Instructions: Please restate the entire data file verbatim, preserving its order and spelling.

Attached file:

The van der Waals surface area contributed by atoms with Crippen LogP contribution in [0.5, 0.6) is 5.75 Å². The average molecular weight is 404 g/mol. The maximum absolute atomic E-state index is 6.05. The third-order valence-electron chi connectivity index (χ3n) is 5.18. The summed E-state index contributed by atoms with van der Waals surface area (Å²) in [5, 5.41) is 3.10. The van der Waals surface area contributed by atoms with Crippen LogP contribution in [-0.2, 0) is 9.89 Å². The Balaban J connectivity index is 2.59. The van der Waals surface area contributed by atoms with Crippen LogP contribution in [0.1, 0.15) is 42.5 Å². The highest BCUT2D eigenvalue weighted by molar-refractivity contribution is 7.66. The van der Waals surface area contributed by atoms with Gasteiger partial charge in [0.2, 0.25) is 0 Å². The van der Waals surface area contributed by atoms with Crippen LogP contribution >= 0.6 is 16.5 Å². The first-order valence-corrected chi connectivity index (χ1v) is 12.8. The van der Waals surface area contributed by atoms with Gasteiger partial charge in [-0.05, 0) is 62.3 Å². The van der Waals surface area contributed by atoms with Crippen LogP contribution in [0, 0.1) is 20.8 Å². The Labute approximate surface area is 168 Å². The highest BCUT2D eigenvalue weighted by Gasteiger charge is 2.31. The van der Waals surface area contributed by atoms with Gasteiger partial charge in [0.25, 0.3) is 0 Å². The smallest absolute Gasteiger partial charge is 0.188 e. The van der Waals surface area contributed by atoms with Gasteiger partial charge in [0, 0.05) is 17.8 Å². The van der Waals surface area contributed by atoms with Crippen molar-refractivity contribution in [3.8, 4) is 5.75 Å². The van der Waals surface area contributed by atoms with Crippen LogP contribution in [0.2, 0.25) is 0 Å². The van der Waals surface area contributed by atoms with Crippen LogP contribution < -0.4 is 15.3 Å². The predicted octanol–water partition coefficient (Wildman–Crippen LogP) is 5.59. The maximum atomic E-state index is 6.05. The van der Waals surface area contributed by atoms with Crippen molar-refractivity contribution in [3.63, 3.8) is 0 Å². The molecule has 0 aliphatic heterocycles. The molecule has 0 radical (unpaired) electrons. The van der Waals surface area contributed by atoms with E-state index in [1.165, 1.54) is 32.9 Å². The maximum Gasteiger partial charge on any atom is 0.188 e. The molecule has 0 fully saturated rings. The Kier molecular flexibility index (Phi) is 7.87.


The van der Waals surface area contributed by atoms with Crippen LogP contribution in [0.5, 0.6) is 5.75 Å². The average molecular weight is 404 g/mol. The maximum absolute atomic E-state index is 6.05. The third-order valence-electron chi connectivity index (χ3n) is 5.18. The summed E-state index contributed by atoms with van der Waals surface area (Å²) in [5, 5.41) is 3.10. The van der Waals surface area contributed by atoms with Crippen LogP contribution in [-0.2, 0) is 9.89 Å². The Balaban J connectivity index is 2.59. The van der Waals surface area contributed by atoms with Crippen LogP contribution in [0.1, 0.15) is 42.5 Å². The highest BCUT2D eigenvalue weighted by molar-refractivity contribution is 7.66. The van der Waals surface area contributed by atoms with Gasteiger partial charge in [0.2, 0.25) is 0 Å². The van der Waals surface area contributed by atoms with Crippen LogP contribution >= 0.6 is 16.5 Å². The first-order valence-corrected chi connectivity index (χ1v) is 12.8. The van der Waals surface area contributed by atoms with Gasteiger partial charge in [-0.05, 0) is 62.3 Å². The van der Waals surface area contributed by atoms with Crippen LogP contribution in [0, 0.1) is 20.8 Å². The Labute approximate surface area is 168 Å². The highest BCUT2D eigenvalue weighted by Gasteiger charge is 2.31. The van der Waals surface area contributed by atoms with Gasteiger partial charge in [0.25, 0.3) is 0 Å². The smallest absolute Gasteiger partial charge is 0.188 e. The van der Waals surface area contributed by atoms with Gasteiger partial charge in [0, 0.05) is 17.8 Å². The van der Waals surface area contributed by atoms with Crippen molar-refractivity contribution in [3.8, 4) is 5.75 Å². The van der Waals surface area contributed by atoms with Crippen LogP contribution in [0.2, 0.25) is 0 Å². The van der Waals surface area contributed by atoms with Crippen LogP contribution < -0.4 is 15.3 Å². The predicted octanol–water partition coefficient (Wildman–Crippen LogP) is 5.59. The maximum atomic E-state index is 6.05. The van der Waals surface area contributed by atoms with Crippen molar-refractivity contribution in [3.63, 3.8) is 0 Å². The molecule has 0 aliphatic heterocycles. The molecule has 0 radical (unpaired) electrons. The van der Waals surface area contributed by atoms with E-state index in [1.165, 1.54) is 32.9 Å². The maximum Gasteiger partial charge on any atom is 0.188 e. The molecule has 0 fully saturated rings. The Kier molecular flexibility index (Phi) is 7.87.